When we first walked through the doors of EdVenture last week, co-facilitator Daniel Littlewood and I faced two of the largest feet we had ever seen. We looked at one another and uttered an incredulous, “Whoa!?” We had to investigate. Passing under the archway, we walked into an atrium, and there he was all 40 feet, 17.5 tons of him: Eddie, the worlds largest child (see the slideshow below).
If the museum’s signature exhibit could make us feel like kids again, we could only imagine the wonders it might work on a five year old. I was excited to find out what else this National Medal Award-winning museum had in store. If the world’s biggest boy says one thing about EdVenture, it’s that this is a place that puts kids first. “We were creating a museum that was for children. This is the world on their terms,” said Catherine Monetti, one of the museum’s original designers. Hands-on learning and creating “ah-ha” experiences are keys to this museum’s brand of education.
Eddie is a prime example of this, and he’s more than a giant statue: Eddie is an interactive exhibit. Kids learn how their bodies work while playing in Eddie, crawling through his brain, listening to his heartbeat, and sliding down his esophagus.
Hungry on the road, Nick and Sarah pulled off for some Triangle Waffles. Sadly, the restaurant was closed.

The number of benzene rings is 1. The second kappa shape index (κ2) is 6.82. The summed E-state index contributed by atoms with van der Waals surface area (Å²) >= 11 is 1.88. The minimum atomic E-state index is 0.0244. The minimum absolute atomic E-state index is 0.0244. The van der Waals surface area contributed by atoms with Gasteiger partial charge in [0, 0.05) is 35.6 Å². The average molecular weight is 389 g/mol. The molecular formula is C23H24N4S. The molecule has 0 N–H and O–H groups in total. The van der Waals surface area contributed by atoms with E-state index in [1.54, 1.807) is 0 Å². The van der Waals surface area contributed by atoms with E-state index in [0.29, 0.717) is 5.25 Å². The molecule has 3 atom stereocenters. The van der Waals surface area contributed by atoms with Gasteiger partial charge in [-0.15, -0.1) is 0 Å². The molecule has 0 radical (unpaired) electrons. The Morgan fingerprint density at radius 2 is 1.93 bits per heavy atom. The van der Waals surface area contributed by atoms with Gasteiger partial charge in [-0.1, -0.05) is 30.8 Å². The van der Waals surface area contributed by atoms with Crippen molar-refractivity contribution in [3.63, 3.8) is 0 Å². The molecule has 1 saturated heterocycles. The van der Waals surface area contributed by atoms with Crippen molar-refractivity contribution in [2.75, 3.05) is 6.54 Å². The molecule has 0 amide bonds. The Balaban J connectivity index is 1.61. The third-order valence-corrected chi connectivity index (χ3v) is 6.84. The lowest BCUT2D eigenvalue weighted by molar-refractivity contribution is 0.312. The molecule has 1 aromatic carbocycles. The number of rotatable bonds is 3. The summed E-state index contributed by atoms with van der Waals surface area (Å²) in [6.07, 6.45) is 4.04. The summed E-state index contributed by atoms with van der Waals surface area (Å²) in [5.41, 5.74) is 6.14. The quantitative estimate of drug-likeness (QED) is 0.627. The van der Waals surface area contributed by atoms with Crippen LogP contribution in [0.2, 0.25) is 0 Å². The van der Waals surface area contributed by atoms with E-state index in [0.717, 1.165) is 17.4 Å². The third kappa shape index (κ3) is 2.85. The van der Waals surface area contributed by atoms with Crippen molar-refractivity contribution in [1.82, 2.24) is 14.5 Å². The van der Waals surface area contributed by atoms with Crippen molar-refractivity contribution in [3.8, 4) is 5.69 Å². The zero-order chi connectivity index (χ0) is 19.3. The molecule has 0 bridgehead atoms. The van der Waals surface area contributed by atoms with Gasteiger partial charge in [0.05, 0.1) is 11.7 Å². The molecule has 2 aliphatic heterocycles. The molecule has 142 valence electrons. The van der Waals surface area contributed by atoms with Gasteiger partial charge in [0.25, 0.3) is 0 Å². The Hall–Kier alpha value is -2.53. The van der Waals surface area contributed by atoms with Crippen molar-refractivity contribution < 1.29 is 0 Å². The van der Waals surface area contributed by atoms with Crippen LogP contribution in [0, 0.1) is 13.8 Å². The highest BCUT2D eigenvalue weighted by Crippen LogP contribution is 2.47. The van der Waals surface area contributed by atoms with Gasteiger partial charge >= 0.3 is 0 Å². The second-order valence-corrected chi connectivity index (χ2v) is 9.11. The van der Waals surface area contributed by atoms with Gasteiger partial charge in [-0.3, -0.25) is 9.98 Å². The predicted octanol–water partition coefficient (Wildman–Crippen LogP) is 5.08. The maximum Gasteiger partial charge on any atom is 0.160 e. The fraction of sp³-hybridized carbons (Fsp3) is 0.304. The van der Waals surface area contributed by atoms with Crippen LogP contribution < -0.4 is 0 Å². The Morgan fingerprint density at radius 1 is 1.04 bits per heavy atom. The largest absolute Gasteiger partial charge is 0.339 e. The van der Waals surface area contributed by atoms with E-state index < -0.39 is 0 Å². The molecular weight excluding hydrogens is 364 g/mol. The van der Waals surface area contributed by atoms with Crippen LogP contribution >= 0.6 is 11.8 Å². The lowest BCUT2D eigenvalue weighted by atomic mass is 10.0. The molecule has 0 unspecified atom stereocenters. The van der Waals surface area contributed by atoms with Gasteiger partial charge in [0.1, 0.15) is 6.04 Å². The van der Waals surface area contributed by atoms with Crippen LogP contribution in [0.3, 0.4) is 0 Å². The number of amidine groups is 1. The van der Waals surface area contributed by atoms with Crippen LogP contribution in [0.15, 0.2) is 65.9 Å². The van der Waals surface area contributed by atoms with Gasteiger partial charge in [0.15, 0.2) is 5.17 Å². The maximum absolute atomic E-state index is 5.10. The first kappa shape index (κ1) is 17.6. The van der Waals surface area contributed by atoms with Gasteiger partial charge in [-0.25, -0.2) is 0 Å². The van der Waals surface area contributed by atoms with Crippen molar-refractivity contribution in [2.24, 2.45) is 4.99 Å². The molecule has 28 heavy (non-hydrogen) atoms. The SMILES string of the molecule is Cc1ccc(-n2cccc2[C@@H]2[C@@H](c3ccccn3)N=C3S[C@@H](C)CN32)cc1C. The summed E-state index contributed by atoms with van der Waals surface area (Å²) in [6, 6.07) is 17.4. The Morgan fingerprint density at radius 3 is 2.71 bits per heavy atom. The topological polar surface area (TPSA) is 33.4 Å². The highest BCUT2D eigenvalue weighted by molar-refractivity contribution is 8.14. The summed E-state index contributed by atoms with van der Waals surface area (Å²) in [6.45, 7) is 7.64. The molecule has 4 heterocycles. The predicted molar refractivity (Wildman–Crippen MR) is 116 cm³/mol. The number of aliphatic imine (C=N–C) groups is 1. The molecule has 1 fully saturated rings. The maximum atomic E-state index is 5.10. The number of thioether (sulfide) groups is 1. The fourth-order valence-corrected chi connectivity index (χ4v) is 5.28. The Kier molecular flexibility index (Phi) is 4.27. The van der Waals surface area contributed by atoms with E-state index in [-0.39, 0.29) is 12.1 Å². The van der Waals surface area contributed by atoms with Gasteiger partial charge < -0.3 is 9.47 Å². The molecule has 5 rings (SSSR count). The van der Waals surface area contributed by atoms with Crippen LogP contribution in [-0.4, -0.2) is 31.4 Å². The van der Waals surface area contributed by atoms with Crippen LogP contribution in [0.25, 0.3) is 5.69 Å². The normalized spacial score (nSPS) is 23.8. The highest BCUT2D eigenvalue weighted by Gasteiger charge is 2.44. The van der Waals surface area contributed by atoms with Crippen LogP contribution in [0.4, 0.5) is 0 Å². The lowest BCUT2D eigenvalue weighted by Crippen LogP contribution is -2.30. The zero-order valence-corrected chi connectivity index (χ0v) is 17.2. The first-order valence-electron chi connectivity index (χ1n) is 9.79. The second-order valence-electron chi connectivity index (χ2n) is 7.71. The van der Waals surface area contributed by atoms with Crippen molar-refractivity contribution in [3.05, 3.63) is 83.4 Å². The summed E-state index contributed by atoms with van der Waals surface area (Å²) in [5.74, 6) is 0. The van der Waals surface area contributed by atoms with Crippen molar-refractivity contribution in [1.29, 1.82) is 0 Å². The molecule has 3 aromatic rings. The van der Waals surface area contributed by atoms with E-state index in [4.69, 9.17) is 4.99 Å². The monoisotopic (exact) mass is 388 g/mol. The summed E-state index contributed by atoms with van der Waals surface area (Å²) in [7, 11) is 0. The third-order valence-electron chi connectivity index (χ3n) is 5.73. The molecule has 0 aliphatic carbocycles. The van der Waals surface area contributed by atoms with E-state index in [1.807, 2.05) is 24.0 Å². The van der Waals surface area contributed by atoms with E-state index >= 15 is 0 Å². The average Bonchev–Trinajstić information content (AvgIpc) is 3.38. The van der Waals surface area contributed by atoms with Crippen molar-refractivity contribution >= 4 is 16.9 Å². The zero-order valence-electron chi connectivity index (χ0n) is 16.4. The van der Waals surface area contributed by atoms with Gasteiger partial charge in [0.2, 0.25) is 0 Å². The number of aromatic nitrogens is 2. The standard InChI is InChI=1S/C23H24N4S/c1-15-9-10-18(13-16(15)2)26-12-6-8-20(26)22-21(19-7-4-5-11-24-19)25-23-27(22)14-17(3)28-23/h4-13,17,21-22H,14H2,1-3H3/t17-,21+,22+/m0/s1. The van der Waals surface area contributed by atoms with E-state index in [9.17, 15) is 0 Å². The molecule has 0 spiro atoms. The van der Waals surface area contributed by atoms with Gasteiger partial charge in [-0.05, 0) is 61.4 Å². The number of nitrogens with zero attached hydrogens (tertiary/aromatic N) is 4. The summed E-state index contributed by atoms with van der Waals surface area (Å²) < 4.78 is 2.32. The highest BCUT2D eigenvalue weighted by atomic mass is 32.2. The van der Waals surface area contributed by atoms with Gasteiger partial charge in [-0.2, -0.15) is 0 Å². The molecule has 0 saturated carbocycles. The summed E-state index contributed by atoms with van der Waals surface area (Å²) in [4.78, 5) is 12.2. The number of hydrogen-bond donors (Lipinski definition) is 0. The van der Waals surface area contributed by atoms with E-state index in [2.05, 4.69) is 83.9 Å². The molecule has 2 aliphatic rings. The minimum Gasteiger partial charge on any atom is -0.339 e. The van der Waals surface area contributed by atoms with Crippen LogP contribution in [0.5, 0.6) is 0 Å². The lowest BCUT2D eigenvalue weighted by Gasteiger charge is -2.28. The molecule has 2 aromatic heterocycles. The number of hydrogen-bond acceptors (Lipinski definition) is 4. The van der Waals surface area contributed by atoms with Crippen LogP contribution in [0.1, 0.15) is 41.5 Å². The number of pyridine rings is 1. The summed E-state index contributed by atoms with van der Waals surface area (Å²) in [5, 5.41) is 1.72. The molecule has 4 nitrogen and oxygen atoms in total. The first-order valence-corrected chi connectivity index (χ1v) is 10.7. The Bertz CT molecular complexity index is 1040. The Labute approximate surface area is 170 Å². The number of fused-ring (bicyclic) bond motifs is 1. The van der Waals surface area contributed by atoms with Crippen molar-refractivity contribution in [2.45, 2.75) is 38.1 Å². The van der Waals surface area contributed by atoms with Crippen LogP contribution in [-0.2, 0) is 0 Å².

Saddened by the end of her MobileBooth East tour, Alex slumped off to the children’s room in the library’s basement. When approached, she threatened, “I’ll eat you up!” and was sent to bed without her dinner. The children’s room in the Richland County Public Library features Maurice Sendak’s only public art. Sarah Geis, new to the tour, will be heading out tomorrow morning with Nick, for Richmond, Virginia.
Anita came into the booth to interview her friend, Kevin Morgan, about his life. She then turned her own camera on us, asking us questions about our experience on the road and what we’ve gotten out of StoryCorps. Anita works with a group called DRAMA, doing media literacy work with young people in the Columbia, South Carolina area, and she wanted to share our understanding of listening and sound with her students.
Sure, Andrew and Kamilah (in Lafayette, Louisiana with the West MobileBooth) might be steps from a music venue, but here in Columbia the music comes to us. This morning we had musician Danielle Howle come into the booth with fellow musician( and fiancee of Kristen Harkey, our main support system here from Humanities Council South Carolina) Jeff Johansson. Danielle sang and played guitar during her interview, and, given the nature of the booth, it literally rocked.
MobleBooth East has arrived in South Carolina. Alex feels at home, Nick feels far from home (in a good way), and the booth feels warm first thing in the morning. Hallelujah and rejoice! In the first few days the facilitators were interviewed by local news, photographed, and given a warm welcome. Before the interviews started the facilitators explored Columbia and went for a walk along the river. Later that night they saw “Shut up and Sing”, the story of the Dixie Chicks, at a local independent movie theatre. During the movie some guy kept talking and screaming as if he were in his own living room. But Nick, a real New Yorker, put him in his place… Guy: blah blah blah. Nick: Hey man, can you shut up? Guy: Freedom of speech, man! (cute, given the topic of the movie) Nick: You’re right, I’m sorry… Please. As they were leaving, the manager gave everyone complimentary tickets as an apology for the man’s disturbance. In the booth, things have gone more smoothly. The Humanities Council South Carolina has been a huge help in bringing diverse participants into the booth. Nick hasn’t told anyone to shut up since.